Multitasking: A Survival Tool for Wellness or Road to Destruction?

Multitasking is an unavoidable part of healthcare professionals’ lives. However, multiple reviews and case studies have linked multitasking to mishaps in care. So how do we resolve this issue?

Understanding multitasking

After almost three decades of research, the generally accepted conclusion is that humans are not capable of true concurrent multitasking. We cannot focus on several different items equally at the same time. Additionally, chronic multitasking has been linked to:

  • Significantly increased stress, which has long-term health implications (e.g., high blood pressure; heart disease) and can affect brain function in the pre-frontal cortex and hippocampus
  • Decreased job satisfaction
  • Decreased IQ

Addressing multitasking in healthcare

For most healthcare providers, a large part of multitasking in the workplace is really about managing interruptions. To effectively manage multitasking in healthcare, it is important to recognize the act of the interruption, the nature of the primary task, and “task switch” and “task stack” in order to provide a safe and effective flow while addressing all needs in order of urgency.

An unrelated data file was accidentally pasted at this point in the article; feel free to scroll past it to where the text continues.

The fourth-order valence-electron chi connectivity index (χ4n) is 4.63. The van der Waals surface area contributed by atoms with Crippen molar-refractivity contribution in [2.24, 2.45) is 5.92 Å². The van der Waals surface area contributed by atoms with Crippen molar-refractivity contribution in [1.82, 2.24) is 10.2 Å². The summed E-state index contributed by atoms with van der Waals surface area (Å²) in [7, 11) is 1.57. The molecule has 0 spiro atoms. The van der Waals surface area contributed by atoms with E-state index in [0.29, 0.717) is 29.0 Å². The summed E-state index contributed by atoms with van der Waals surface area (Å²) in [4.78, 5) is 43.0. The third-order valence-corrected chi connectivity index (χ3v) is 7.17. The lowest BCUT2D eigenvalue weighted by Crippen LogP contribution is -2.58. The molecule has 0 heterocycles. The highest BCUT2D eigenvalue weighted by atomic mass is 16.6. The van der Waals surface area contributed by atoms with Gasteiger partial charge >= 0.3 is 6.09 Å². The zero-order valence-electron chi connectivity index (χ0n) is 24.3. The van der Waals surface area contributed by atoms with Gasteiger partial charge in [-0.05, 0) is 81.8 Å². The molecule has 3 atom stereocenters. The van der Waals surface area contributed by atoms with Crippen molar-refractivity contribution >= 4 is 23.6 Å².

Multitasking should be a conscious act, managed with the appropriate skill sets; it should not be an attitude or a habit, but a learned and managed skill. To help manage multitasking:

  • Develop an “executive control” to consciously shift out of tasks as needed.
  • Use effective tools to return to a previously interrupted task, such as recall techniques (e.g., visual cues, notes) or using support staff.
  • Guard your recovery time, whether it is a few minutes in the doctor’s lounge or in the evenings after work.

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Dr. Williams is also the Children’s Chief of Plastic and Craniofacial Surgery and is a member of the Children’s Board of Trustees.